Disregarding the social and economic effects of the proposed water reforms is a recipe for disaster, warns Federated Farmers Waikato president Andrew McGiven.
The federation joined forces with a commercial conference organising company to stage the event at Te Papa Museum in Wellington.
Milne says they decided to do something different and bring primary industries into Wellington to connect closer with politicians, academics, government officials and agribusiness people.
“It’s gone well and good feedback from everybody showed this format has worked. People made the connections we wanted them to make.
“We had great speakers from overseas and New Zealand and the conference had a different buzz.”
Milne says the farming sector is pretty flat at present despite prices being good.
The conference was aimed at helping the public and decisionmakers to better understand farming. Attendees aired their concerns, chiefly on government policies. And alternative proteins were also heard as a worry.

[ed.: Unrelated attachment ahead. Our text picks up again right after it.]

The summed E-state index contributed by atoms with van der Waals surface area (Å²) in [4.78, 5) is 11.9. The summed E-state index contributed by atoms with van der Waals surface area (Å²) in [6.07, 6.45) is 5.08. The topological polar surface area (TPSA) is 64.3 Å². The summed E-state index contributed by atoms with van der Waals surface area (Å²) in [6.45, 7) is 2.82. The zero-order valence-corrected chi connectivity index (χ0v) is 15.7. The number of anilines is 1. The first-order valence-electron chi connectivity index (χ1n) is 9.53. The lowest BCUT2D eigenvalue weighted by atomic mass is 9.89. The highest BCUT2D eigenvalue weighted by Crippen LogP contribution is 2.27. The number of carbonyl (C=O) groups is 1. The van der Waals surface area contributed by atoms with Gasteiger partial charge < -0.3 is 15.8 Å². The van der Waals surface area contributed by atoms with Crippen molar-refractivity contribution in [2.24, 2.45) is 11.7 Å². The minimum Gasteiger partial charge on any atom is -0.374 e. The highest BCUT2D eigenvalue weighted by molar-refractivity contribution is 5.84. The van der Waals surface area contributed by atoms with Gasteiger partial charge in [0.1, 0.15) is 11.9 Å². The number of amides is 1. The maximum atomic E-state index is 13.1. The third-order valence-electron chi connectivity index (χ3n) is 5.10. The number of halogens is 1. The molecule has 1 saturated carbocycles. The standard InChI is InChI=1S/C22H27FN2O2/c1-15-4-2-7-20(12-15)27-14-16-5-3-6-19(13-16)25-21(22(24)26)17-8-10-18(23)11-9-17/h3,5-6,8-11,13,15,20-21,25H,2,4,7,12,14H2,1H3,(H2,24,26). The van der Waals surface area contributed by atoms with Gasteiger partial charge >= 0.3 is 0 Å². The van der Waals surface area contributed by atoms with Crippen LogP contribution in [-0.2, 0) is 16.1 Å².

“Typical concerns were, what effect is the Zero Carbon Bill going to have on farms? and what must farmers do today about water policies?
They are uncertain what the impacts will be, Milne said.
“We also don’t think the regulatory impact analyses and cost benefit analyses have been properly done on a lot of these things, in particular the flow-on effects.”
Milne says the challenge is to deal with such issues while simultaneously identifying opportunities for the primary sector and seeing a clear path to achieve goals.